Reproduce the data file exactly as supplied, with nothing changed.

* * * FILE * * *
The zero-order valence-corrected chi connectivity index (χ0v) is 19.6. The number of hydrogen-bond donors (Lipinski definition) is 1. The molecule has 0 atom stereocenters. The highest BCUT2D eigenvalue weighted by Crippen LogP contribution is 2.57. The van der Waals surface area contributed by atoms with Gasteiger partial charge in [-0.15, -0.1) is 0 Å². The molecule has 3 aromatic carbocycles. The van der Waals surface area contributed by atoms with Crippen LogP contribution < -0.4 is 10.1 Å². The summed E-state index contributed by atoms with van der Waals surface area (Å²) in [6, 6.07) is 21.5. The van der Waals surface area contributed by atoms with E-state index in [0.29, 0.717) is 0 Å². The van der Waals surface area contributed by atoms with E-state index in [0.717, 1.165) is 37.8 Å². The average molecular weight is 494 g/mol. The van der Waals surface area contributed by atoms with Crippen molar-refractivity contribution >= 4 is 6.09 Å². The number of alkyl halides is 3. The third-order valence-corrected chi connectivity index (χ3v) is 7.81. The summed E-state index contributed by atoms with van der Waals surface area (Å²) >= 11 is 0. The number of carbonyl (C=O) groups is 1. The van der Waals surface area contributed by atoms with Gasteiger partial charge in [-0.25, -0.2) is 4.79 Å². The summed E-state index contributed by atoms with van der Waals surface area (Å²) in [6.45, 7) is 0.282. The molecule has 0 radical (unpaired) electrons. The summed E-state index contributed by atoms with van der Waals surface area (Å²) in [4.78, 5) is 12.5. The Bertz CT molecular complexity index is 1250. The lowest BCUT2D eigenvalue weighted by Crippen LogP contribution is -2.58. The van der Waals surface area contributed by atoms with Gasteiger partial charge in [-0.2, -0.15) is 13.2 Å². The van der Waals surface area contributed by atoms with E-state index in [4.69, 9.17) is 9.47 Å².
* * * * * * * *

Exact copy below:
The zero-order valence-corrected chi connectivity index (χ0v) is 19.6. The number of hydrogen-bond donors (Lipinski definition) is 1. The molecule has 0 atom stereocenters. The highest BCUT2D eigenvalue weighted by Crippen LogP contribution is 2.57. The van der Waals surface area contributed by atoms with Gasteiger partial charge in [-0.15, -0.1) is 0 Å². The molecule has 3 aromatic carbocycles. The van der Waals surface area contributed by atoms with Crippen LogP contribution < -0.4 is 10.1 Å². The summed E-state index contributed by atoms with van der Waals surface area (Å²) in [6, 6.07) is 21.5. The van der Waals surface area contributed by atoms with E-state index in [0.29, 0.717) is 0 Å². The van der Waals surface area contributed by atoms with E-state index in [0.717, 1.165) is 37.8 Å². The average molecular weight is 494 g/mol. The van der Waals surface area contributed by atoms with Crippen molar-refractivity contribution >= 4 is 6.09 Å². The number of alkyl halides is 3. The third-order valence-corrected chi connectivity index (χ3v) is 7.81. The summed E-state index contributed by atoms with van der Waals surface area (Å²) >= 11 is 0. The number of carbonyl (C=O) groups is 1. The van der Waals surface area contributed by atoms with Gasteiger partial charge in [-0.25, -0.2) is 4.79 Å². The summed E-state index contributed by atoms with van der Waals surface area (Å²) in [6.45, 7) is 0.282. The molecule has 0 radical (unpaired) electrons. The summed E-state index contributed by atoms with van der Waals surface area (Å²) in [4.78, 5) is 12.5. The Bertz CT molecular complexity index is 1250. The lowest BCUT2D eigenvalue weighted by Crippen LogP contribution is -2.58. The van der Waals surface area contributed by atoms with Gasteiger partial charge in [-0.2, -0.15) is 13.2 Å². The van der Waals surface area contributed by atoms with E-state index in [4.69, 9.17) is 9.47 Å².